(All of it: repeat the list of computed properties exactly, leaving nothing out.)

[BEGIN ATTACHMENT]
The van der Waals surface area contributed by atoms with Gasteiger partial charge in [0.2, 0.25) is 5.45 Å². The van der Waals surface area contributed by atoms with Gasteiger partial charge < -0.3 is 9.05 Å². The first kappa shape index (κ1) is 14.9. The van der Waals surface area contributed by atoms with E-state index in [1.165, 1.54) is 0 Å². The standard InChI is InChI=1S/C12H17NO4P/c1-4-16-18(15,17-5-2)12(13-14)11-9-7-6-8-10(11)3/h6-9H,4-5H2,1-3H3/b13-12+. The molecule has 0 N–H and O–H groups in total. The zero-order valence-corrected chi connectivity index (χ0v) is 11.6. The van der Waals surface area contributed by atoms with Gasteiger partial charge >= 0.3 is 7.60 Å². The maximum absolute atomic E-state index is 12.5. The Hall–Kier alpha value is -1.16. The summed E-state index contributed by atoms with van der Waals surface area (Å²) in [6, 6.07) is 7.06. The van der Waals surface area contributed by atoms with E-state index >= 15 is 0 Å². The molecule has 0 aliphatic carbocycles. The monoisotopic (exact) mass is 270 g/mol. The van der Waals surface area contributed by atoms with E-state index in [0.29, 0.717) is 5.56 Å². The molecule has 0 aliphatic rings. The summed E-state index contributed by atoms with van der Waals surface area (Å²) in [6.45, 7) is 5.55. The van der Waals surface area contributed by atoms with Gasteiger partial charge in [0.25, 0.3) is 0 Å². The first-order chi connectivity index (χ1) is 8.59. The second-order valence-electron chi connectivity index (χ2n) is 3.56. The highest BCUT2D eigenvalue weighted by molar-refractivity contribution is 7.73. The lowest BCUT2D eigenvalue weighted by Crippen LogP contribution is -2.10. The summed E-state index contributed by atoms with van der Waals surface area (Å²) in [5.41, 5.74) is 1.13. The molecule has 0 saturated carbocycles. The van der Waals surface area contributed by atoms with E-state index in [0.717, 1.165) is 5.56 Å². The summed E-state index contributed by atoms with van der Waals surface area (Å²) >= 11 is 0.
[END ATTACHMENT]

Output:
The van der Waals surface area contributed by atoms with Gasteiger partial charge in [0.2, 0.25) is 5.45 Å². The van der Waals surface area contributed by atoms with Gasteiger partial charge < -0.3 is 9.05 Å². The first kappa shape index (κ1) is 14.9. The van der Waals surface area contributed by atoms with E-state index in [1.165, 1.54) is 0 Å². The standard InChI is InChI=1S/C12H17NO4P/c1-4-16-18(15,17-5-2)12(13-14)11-9-7-6-8-10(11)3/h6-9H,4-5H2,1-3H3/b13-12+. The molecule has 0 N–H and O–H groups in total. The zero-order valence-corrected chi connectivity index (χ0v) is 11.6. The van der Waals surface area contributed by atoms with Gasteiger partial charge >= 0.3 is 7.60 Å². The maximum absolute atomic E-state index is 12.5. The Hall–Kier alpha value is -1.16. The summed E-state index contributed by atoms with van der Waals surface area (Å²) in [6, 6.07) is 7.06. The van der Waals surface area contributed by atoms with E-state index >= 15 is 0 Å². The molecule has 0 aliphatic carbocycles. The monoisotopic (exact) mass is 270 g/mol. The van der Waals surface area contributed by atoms with E-state index in [0.29, 0.717) is 5.56 Å². The molecule has 0 aliphatic rings. The summed E-state index contributed by atoms with van der Waals surface area (Å²) in [6.45, 7) is 5.55. The van der Waals surface area contributed by atoms with Gasteiger partial charge in [0.25, 0.3) is 0 Å². The first-order chi connectivity index (χ1) is 8.59. The second-order valence-electron chi connectivity index (χ2n) is 3.56. The highest BCUT2D eigenvalue weighted by molar-refractivity contribution is 7.73. The lowest BCUT2D eigenvalue weighted by Crippen LogP contribution is -2.10. The summed E-state index contributed by atoms with van der Waals surface area (Å²) in [5.41, 5.74) is 1.13. The molecule has 0 saturated carbocycles. The van der Waals surface area contributed by atoms with E-state index in [0.717, 1.165) is 5.56 Å². The summed E-state index contributed by atoms with van der Waals surface area (Å²) >= 11 is 0.